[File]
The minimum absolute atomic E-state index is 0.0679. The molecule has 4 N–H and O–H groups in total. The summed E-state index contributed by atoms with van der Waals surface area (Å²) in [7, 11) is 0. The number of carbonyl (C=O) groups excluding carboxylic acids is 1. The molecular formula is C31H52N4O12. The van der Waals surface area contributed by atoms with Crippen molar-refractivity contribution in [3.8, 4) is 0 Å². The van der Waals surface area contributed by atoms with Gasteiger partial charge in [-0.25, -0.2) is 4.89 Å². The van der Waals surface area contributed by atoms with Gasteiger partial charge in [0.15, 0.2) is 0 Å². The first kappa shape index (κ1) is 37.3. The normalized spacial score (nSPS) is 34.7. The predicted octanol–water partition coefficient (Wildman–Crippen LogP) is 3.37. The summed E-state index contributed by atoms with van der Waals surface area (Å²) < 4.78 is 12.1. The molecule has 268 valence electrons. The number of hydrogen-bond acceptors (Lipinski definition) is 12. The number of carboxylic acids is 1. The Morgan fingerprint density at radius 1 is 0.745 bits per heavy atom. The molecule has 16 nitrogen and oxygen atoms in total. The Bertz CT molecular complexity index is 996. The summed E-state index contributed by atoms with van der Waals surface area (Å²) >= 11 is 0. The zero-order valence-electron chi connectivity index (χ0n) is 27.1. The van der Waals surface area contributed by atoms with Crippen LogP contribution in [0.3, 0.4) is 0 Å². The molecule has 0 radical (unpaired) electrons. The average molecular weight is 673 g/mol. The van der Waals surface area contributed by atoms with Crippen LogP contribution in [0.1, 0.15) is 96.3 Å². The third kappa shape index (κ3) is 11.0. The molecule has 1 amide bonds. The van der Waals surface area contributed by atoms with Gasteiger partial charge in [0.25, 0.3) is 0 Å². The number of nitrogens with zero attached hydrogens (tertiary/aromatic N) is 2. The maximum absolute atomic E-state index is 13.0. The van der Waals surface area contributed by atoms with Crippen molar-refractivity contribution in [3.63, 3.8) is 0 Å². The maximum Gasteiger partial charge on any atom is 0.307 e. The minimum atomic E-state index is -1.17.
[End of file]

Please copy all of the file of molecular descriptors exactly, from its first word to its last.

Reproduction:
The minimum absolute atomic E-state index is 0.0679. The molecule has 4 N–H and O–H groups in total. The summed E-state index contributed by atoms with van der Waals surface area (Å²) in [7, 11) is 0. The number of carbonyl (C=O) groups excluding carboxylic acids is 1. The molecular formula is C31H52N4O12. The van der Waals surface area contributed by atoms with Crippen molar-refractivity contribution in [3.8, 4) is 0 Å². The van der Waals surface area contributed by atoms with Gasteiger partial charge in [-0.25, -0.2) is 4.89 Å². The van der Waals surface area contributed by atoms with Gasteiger partial charge in [0.15, 0.2) is 0 Å². The first kappa shape index (κ1) is 37.3. The normalized spacial score (nSPS) is 34.7. The predicted octanol–water partition coefficient (Wildman–Crippen LogP) is 3.37. The summed E-state index contributed by atoms with van der Waals surface area (Å²) < 4.78 is 12.1. The molecule has 268 valence electrons. The number of hydrogen-bond acceptors (Lipinski definition) is 12. The number of carboxylic acids is 1. The Morgan fingerprint density at radius 1 is 0.745 bits per heavy atom. The molecule has 16 nitrogen and oxygen atoms in total. The Bertz CT molecular complexity index is 996. The summed E-state index contributed by atoms with van der Waals surface area (Å²) >= 11 is 0. The zero-order valence-electron chi connectivity index (χ0n) is 27.1. The van der Waals surface area contributed by atoms with Crippen LogP contribution in [0.3, 0.4) is 0 Å². The molecule has 0 radical (unpaired) electrons. The average molecular weight is 673 g/mol. The van der Waals surface area contributed by atoms with Crippen LogP contribution in [0.1, 0.15) is 96.3 Å². The third kappa shape index (κ3) is 11.0. The molecule has 1 amide bonds. The van der Waals surface area contributed by atoms with Gasteiger partial charge in [0.25, 0.3) is 0 Å². The number of nitrogens with zero attached hydrogens (tertiary/aromatic N) is 2. The maximum absolute atomic E-state index is 13.0. The van der Waals surface area contributed by atoms with Crippen molar-refractivity contribution in [3.63, 3.8) is 0 Å². The maximum Gasteiger partial charge on any atom is 0.307 e. The minimum atomic E-state index is -1.17.